Such are the joys of kulturkampfing, America’s real national sport. Since the 1960s, it has taken the form of hippies and Reagan Democrats; conservative contempt for education and intellectualism; liberal derision of faith and family; the flyover states versus the Left coast; Marilyn Manson and guns; abortion and gays; bitter clingers and 47 percenters. There were, however, shared assumptions about the basic premises of American life, at least until now. Religious liberty, a founding principle, is challenged by legislation and leaking public support. Millennials, the next generation of decision-makers, are markedly more comfortable with restrictions on freedom of expression than their parents or grandparents.
The identity-rapt Left and Trumpian Right are as one in their contempt for liberal pieties about conscience and toleration. What both seek is the capture of culture by politics and the triumph of culture over the individual. These competing bids for hegemony pose a new challenge to the liberal order. Democratic polities can withstand even violent about-turns in political and economic circumstances because while these are important to our lives, they are not central to them. Identity, beliefs and customs are at the heart of how we think about our place in the world. They tell us who we are and, if we’re lucky, give us a sense of where we’re going.
These dignified protests are cut from a different cloth than the bratty petulance of the post-American Left. Still, taking a knee keenly hurts many Americans who do not see the United States as Colin Kaepernick and others do. They know America has a ways to go to expunge the sins of slavery, Jim Crow and police racism but they still consider it the finest place in the world for people of all races to live.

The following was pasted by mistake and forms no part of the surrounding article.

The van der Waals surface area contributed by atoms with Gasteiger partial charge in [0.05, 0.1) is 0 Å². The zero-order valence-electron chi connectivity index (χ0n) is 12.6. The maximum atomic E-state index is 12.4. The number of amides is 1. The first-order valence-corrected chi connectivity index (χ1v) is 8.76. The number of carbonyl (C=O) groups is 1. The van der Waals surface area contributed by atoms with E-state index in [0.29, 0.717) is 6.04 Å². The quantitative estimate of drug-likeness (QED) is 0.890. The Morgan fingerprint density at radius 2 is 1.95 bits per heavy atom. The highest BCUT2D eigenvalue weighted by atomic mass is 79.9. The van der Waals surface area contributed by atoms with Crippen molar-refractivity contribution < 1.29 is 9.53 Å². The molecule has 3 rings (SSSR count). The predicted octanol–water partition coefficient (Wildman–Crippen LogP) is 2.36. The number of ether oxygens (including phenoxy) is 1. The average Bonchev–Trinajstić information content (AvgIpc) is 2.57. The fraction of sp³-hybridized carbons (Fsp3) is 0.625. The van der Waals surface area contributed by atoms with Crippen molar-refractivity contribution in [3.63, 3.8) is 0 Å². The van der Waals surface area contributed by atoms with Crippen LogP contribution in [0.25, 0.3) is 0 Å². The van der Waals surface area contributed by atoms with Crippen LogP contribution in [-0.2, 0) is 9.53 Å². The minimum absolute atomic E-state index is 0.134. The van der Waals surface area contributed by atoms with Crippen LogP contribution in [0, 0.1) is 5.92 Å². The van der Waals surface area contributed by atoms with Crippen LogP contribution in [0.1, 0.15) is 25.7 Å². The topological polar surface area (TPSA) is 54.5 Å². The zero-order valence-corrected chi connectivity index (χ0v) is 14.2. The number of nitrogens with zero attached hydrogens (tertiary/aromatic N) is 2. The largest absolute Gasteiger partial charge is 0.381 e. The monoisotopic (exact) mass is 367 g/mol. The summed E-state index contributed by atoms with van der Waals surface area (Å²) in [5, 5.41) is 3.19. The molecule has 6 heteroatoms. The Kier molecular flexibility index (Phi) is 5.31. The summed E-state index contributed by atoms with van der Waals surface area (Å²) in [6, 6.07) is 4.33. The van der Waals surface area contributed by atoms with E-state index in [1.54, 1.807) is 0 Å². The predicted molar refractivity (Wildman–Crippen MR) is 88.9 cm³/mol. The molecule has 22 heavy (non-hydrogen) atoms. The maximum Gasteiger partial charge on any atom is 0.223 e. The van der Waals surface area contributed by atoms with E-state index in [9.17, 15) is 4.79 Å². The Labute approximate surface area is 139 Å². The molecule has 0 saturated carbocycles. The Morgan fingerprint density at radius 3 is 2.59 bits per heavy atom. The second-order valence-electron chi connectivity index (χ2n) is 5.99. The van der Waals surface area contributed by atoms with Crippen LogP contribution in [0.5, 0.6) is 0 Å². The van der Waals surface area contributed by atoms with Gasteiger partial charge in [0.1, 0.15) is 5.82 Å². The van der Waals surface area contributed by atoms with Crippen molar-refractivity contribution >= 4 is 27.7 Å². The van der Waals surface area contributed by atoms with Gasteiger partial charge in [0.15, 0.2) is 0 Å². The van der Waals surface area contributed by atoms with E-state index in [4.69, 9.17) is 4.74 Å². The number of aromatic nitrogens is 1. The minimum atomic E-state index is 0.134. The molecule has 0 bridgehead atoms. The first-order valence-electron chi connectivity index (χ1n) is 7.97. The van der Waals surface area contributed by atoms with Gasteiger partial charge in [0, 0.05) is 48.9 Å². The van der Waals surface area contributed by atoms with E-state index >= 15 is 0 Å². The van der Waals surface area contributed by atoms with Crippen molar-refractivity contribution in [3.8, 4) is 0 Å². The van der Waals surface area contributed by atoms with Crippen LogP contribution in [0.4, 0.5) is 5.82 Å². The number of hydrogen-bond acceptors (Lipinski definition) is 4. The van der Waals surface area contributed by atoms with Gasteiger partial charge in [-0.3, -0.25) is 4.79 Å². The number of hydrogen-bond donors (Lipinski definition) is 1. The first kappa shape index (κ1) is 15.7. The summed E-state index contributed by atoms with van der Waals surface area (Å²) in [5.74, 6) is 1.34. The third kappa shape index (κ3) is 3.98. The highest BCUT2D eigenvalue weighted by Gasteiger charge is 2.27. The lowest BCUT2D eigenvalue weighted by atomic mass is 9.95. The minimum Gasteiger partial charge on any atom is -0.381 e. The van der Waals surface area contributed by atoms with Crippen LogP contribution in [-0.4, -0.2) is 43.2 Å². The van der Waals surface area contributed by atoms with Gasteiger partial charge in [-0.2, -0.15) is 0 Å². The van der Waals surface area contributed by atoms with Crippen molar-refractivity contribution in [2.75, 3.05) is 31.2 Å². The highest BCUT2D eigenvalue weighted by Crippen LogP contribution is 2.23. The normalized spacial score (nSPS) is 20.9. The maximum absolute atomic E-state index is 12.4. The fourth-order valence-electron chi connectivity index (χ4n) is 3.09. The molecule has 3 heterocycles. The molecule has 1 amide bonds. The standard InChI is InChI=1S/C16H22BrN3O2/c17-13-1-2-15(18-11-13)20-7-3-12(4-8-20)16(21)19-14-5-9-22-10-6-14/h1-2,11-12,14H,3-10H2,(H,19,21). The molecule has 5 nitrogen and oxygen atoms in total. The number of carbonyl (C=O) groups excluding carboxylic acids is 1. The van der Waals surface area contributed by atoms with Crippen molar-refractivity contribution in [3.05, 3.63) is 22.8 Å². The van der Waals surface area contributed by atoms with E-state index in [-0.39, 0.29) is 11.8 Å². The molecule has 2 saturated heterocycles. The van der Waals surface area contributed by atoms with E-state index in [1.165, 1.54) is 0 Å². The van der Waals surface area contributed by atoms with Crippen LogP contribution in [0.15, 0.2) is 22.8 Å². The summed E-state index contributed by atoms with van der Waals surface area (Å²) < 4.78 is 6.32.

Americans should be able to watch a football game without experiencing a kneeling player as a blow to their psyche. They can’t because identity politics makes the personal political — and spiteful. There is no defined victory only the gleeful rubbing of opponents’ noses in changes that alarm and upset them. This self-righteous impulse to impose our identity on others strikes at the heart of the social contract by having the state takes sides and adopt one set of cultural preferences or another as a programme for government.
‘If any two men desire the same thing,’ Thomas Hobbes observed, ‘which nevertheless they cannot both enjoy, they become enemies; and in the way to their end… endeavour to destroy or subdue one another.’ This is how he explained our willingness to relinquish liberty to escape the ‘nasty, brutish, and short’ state of nature. When Hobbes wrote that ‘men have no pleasure (but on the contrary a great deal of grief) in keeping company where there is no power able to overawe them all’, he was describing avarice and our desire for our neighbour’s money, land or cattle. The leviathan is necessary, he contended, because ‘every man looketh that his companion should value him at the same rate he sets upon himself, and upon all signs of contempt or undervaluing naturally endeavours, as far as he dares… to extort a greater value from his contemners, by damage; and from others, by the example.’
Today a man’s coin is not enough; we want his soul too. He must be virtuous as we see virtue. He must not merely tolerate our view but submit to it. In the war of every man against every man we demand total surrender.